It great to come across a good old-fashioned story, one with a beginning and a proper ending. The Deep End (2001) is one such film, you can safely sit in your front room with your chosen refreshments and enjoy a well-acted DVD with a decently thought out storyline. Directed by the regular writing and directing partnership of David Siegel and Scot McGhee, loosely adapted from the novel The Blank Wall by Elizabeth Sanxay Holding, a novel that was previously filmed in 1949 as The Reckless Moment starring James Mason and Joan Bennett.
The latest adaptation’s central figure is middle class housewife and mother Margaret Hall, another outstanding performance from Tilda Swinton who was nominated for a Golden Globe Award for Best Actress for this role. Swinton’s character is a resourceful and single-minded woman tasked with bringing up two children and looking after her father-in-law while her absentee husband is constantly away serving in the US Navy. She is extremely worried about her teenage son Beau who has just been involved in a car crash while driving back from The Deep End, a Reno nightclub, under the influence of alcohol. His passenger was the 30-year-old owner of the club; Darby Reese whom Margaret suspects is having an affair with her son. She visits Mr Reese at his club and attempts to persuade him to stop seeing Beau. But when Reese visits Beau at the family home late one night it ends in disaster. Margaret discovers the visitors body the next morning and its her attempts to cover up the death, to protect her son, that leads her into a cat and mouse situation involving a couple of unsavoury characters (one of which was played by the Croatian actor Goran Visnjic) and an incriminating video tape.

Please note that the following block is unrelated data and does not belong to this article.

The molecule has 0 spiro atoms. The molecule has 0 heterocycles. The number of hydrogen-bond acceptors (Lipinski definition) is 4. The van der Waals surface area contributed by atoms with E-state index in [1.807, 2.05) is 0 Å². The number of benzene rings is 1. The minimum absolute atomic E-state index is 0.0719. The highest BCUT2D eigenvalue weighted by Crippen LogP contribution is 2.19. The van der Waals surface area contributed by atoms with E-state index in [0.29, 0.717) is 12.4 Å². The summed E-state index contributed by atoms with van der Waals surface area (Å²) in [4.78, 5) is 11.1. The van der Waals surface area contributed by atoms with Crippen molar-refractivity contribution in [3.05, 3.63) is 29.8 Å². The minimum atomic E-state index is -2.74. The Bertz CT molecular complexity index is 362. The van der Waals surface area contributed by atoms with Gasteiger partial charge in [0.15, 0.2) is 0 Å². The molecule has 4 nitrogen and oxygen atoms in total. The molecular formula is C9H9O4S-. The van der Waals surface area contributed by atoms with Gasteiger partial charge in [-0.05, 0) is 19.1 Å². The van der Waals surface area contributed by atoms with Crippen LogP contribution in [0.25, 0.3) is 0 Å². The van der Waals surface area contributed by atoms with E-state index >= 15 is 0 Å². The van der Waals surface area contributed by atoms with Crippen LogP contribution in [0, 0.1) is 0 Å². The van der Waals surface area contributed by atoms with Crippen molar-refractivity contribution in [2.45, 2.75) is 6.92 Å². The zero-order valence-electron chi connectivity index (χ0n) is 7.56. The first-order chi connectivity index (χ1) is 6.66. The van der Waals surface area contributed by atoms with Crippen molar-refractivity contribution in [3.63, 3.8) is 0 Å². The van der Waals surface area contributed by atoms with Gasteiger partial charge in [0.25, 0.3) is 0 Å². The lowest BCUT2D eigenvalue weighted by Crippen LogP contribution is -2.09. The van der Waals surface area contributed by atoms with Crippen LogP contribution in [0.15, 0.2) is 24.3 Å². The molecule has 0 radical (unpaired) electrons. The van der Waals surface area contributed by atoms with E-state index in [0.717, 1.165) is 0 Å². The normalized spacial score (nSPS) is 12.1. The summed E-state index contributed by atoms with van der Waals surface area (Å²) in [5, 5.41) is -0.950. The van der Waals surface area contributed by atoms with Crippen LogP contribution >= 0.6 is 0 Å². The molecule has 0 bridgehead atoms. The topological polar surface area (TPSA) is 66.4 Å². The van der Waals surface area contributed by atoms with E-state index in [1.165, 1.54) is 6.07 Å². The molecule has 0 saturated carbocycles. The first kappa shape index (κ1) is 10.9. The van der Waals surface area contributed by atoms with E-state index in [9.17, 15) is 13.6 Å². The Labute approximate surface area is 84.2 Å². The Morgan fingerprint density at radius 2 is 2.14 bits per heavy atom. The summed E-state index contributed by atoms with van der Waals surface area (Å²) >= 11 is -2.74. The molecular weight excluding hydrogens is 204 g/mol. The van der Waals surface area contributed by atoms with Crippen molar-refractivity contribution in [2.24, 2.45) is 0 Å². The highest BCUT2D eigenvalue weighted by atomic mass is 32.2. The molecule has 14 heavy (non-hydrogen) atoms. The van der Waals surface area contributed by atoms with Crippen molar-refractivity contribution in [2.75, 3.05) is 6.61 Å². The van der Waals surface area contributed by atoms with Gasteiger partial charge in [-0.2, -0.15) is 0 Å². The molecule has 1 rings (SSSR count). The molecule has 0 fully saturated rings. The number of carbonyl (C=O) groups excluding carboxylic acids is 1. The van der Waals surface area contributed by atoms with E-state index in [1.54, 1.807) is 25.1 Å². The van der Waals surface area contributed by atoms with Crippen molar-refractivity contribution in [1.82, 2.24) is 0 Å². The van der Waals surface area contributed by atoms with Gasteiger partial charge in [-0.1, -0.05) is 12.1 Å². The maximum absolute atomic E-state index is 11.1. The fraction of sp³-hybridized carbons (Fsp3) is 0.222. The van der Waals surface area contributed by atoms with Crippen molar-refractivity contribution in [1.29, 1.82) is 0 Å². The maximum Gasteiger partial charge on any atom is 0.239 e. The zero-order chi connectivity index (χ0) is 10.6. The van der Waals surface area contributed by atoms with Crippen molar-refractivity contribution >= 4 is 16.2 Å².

It’s an unusual Hitchcockian type crime thriller very involving and appealing, cleverly scripted and directed which basically asks the time-honoured question how far is a mother prepared to go to protect her family? But I must say without Tilda Swinton’s formidable acting skills it would not be quite so satisfying.